During World War II, the Nazis used a famously complex code machine to communicate military orders, assuming that no one would go through the effort needed to break its formidable encryption. The typewriter-like Enigma was a marvel of engineering, full of gears, dials, lights, keys, and a plugboard. But despite its clever design, the cipher was eventually broken by computers; because it relied on pseudo-random mechanical encryption, there were only a finite number of patterns possible. By the end of the war, British and American intelligence services were routinely decoding and reading intercepted Nazi messages.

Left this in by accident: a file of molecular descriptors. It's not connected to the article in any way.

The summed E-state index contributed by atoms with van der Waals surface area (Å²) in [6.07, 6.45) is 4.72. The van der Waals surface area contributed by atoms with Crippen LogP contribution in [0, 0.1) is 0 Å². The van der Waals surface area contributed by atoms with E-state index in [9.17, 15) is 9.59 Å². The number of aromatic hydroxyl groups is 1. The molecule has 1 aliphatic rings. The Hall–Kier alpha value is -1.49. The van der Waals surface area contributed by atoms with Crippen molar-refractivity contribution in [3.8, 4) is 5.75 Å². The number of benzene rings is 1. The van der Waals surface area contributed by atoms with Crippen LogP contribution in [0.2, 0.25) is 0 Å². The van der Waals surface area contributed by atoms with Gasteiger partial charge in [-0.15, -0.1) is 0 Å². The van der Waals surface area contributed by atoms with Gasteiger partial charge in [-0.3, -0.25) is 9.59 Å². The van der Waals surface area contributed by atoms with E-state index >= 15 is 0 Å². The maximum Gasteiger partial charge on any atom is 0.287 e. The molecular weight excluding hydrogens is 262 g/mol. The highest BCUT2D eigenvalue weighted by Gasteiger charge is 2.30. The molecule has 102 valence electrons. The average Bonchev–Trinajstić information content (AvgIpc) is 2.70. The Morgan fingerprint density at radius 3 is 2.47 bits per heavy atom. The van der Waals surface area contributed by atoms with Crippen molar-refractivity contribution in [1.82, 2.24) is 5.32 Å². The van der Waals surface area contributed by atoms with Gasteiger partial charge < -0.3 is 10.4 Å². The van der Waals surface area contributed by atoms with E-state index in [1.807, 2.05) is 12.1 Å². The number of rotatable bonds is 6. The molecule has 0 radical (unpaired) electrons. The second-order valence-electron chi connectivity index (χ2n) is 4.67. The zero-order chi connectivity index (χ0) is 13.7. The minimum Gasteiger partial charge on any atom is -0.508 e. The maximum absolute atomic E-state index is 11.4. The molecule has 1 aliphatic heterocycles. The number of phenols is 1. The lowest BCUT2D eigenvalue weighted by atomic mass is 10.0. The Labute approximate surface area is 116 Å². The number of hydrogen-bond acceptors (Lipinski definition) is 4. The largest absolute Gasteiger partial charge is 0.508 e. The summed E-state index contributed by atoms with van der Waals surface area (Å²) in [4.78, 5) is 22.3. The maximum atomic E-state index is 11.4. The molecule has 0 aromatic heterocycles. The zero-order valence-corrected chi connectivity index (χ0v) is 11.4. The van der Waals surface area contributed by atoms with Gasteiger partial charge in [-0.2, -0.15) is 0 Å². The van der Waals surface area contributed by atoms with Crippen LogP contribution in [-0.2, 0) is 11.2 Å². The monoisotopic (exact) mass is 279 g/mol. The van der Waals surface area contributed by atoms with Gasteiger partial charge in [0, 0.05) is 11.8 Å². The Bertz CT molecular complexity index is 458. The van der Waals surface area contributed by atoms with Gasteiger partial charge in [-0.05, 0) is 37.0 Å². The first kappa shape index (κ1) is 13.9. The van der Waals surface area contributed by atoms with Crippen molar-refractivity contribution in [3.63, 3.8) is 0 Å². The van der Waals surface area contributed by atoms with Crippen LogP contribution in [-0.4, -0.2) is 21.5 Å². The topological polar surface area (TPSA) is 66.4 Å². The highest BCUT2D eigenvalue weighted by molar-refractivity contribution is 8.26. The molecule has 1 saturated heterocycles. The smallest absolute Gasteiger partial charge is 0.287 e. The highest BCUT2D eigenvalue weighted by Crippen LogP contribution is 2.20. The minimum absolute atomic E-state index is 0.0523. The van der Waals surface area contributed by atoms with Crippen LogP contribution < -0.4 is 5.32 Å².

Now Seth Lloyd, a researcher at MIT, has demonstrated that by exploiting the quirks of quantum physics, it is possible to build an encryption machine that is truly unbreakable.